graph. Write the equation (4) above such that you can, comparing your equation with the equation of a
straight line you remember from Algebra (y = m x) , identify the slope k in equation (4) and equate
k to this term. Solve this relation for the traveling wave velocity v and give that equation below:
(5) v =
Thus, in the Execution part of this lab, you can determine the traveling wave velocity v and compare its
value with the value you obtained in the Execution Part I using equation (1).
How to solve: ?
8.)In order to vary the tension in the string you vary the mass M suspended from the string. The
resonance frequency f3 (3 half waves) is easy to observe with this string. For various suspended
masses M you plot f3^2 vs the mass M, which is a linear graph (see the linear relation between f3^2
and M below).
In order to get this linear relation combine equations (1) and (3) of question "Lab 8 Part I Traveling
Wave Velocity on String" and equation (4) of question "Lab 8 Part II Standing Wave Frequencies on a
String" to get an equation of the form f3^2= [ ... ] M. The term [ ... ] contains the gravitational
acceleration g. Give this equation below:
(Use symbols from the sketch above, use mu for u.)
(6) f3^2 = xM
How to solve:?
9.)Identify in the answer to question "Lab 8 Part III Dependence of the Standing Wave Frequency on the
Suspended Mass M", f3^2= [ ... ] M, the term representing the slope k of the f3^2 vs M graph, set it
equal to k and solve for the graviational acceleration g in terms of the slope k.
Give this relation below:
(Use mu for u. )
(7) g =
How to solve:?
hwilson Guest
question 2
the answer for question 2 is:
There are 6 wavelengths of the standing wave fitting into the distance L
There are 6 wavelengths of the standing wave fitting into the distance L
periwinkle Posts : 22
Join date : 20080917
lab 8 execution
1. weights = C
Power Supply for Motor = D
Rubber Band = A
Pulley = F
End of Length L for Defining the Wave = I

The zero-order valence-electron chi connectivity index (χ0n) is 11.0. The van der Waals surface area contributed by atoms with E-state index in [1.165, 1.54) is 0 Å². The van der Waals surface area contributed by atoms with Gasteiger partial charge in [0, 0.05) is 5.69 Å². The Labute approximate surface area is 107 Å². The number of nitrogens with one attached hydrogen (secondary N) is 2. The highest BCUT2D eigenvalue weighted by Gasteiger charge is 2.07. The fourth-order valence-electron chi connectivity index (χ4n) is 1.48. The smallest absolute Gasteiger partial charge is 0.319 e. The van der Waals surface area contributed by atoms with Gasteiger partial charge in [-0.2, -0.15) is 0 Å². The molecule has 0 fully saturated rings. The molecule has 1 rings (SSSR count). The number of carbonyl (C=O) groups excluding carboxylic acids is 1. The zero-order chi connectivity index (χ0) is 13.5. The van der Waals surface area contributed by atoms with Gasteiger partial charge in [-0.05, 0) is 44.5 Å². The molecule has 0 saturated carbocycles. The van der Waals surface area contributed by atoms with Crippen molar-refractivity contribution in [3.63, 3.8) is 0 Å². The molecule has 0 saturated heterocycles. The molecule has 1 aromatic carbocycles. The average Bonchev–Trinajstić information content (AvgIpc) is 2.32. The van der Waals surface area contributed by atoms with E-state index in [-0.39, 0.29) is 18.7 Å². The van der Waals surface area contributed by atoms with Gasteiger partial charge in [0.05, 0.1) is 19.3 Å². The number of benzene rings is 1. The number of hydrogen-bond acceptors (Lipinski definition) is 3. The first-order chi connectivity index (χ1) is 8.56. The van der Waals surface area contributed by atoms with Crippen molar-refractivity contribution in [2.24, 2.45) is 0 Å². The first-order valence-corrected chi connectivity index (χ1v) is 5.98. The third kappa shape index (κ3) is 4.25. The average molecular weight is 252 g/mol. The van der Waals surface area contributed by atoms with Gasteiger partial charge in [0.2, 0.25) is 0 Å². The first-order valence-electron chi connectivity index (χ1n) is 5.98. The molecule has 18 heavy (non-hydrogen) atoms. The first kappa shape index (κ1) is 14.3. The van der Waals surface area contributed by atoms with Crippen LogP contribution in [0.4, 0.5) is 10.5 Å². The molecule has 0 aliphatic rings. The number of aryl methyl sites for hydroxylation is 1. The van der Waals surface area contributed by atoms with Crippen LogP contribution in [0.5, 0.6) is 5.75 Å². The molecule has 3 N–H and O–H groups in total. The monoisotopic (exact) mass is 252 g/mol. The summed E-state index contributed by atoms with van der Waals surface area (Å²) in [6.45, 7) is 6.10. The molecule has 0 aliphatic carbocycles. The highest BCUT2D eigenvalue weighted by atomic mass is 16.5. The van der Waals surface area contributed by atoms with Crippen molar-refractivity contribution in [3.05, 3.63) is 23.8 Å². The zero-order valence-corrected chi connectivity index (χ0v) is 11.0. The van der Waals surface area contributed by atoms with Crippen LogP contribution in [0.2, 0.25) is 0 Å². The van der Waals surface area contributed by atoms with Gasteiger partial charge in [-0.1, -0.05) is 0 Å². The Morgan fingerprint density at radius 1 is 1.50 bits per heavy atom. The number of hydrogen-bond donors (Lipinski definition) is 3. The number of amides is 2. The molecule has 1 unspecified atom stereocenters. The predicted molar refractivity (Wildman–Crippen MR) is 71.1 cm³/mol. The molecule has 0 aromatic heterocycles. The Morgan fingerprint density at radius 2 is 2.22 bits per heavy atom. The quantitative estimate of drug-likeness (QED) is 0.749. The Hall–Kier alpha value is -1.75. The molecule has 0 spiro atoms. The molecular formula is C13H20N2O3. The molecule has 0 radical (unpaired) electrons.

suspended weight defining tension = B
Ruler = G
PC Terminal with Data and Graph = H
End of Length L' for Linear Mass Density = J
Photo Gate = E
2. the only correct answer is There are 6 wavelengths of the standing wave fitting into the distance
3. [1] sqrt(T/mu)
[2] m/Lprime
[3] M*g
4. Wire Shaking Band up and down = B
Rotating Cylinder with Peg at Edge Attached to Wire Shaking Band = C
Flag Which Blocks Photo Gate Light Beam Every Turn = D
Begin of Length L Defining the Wave = E
Photo Gate = A
5. One Half Wave = D
Location of Maximum Oscillation = C
Node: Location of Zero Oscillation = B
7 Half Waves or 8 Nodes = E
Motor = A
6. [4] n*(v/(2*L))
[5] ???
7. One Half Wave = C
NonStretching String = B
50, 100, 150, 200 gram Weights = A
Three Half Waves; n =3 kept constant = D
8. ???
9. ???
Power Supply for Motor = D
Rubber Band = A
Pulley = F
End of Length L for Defining the Wave = I
suspended weight defining tension = B
Ruler = G
PC Terminal with Data and Graph = H
End of Length L' for Linear Mass Density = J
Photo Gate = E
2. the only correct answer is There are 6 wavelengths of the standing wave fitting into the distance
3. [1] sqrt(T/mu)
[2] m/Lprime
[3] M*g
4. Wire Shaking Band up and down = B
Rotating Cylinder with Peg at Edge Attached to Wire Shaking Band = C
Flag Which Blocks Photo Gate Light Beam Every Turn = D
Begin of Length L Defining the Wave = E
Photo Gate = A
5. One Half Wave = D
Location of Maximum Oscillation = C
Node: Location of Zero Oscillation = B
7 Half Waves or 8 Nodes = E
Motor = A
6. [4] n*(v/(2*L))
[5] ???
7. One Half Wave = C
NonStretching String = B
50, 100, 150, 200 gram Weights = A
Three Half Waves; n =3 kept constant = D
8. ???
9. ???
just ano Guest
6, 8,9
I'm still not getting the second part of 6 and numbers 8 and 9. Does anyone have an Idea. I've been trying and have still gotten nowhere.
lost Guest
Re: Lab 8 preparation
question 6
[5] v=k*2L
question 8
[6] (f3)^2=(9*g)/(mu*4*L^2)
question 9
g=(k*mu*4*L^2)/9
[5] v=k*2L
question 8
[6] (f3)^2=(9*g)/(mu*4*L^2)
question 9
g=(k*mu*4*L^2)/9
xc Guest
Re: Lab 8 preparation
just remember for the second question for number 6 to write it as v= k*2*L, or the computer will not except it
User 87 Guest
haha
Thanks for 8 and 9, those were stumpididididng me hahahahaha
that was crazy hahahahaha
it was odd hahahaha
magnificently snworing hahahahaha
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sas sucker dick sucking piece of crap shit fuuker
that was crazy hahahahaha
it was odd hahahaha
magnificently snworing hahahahaha
toroowoewoe haahaha
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shithead Guest
Physics (Greek: physis – φύσις) is the science of matter[1] and its motion.[2] It is the science that seeks to understand very basic concepts such as force, energy, mass, and charge. More completely, it is the general analysis of nature, conducted in orde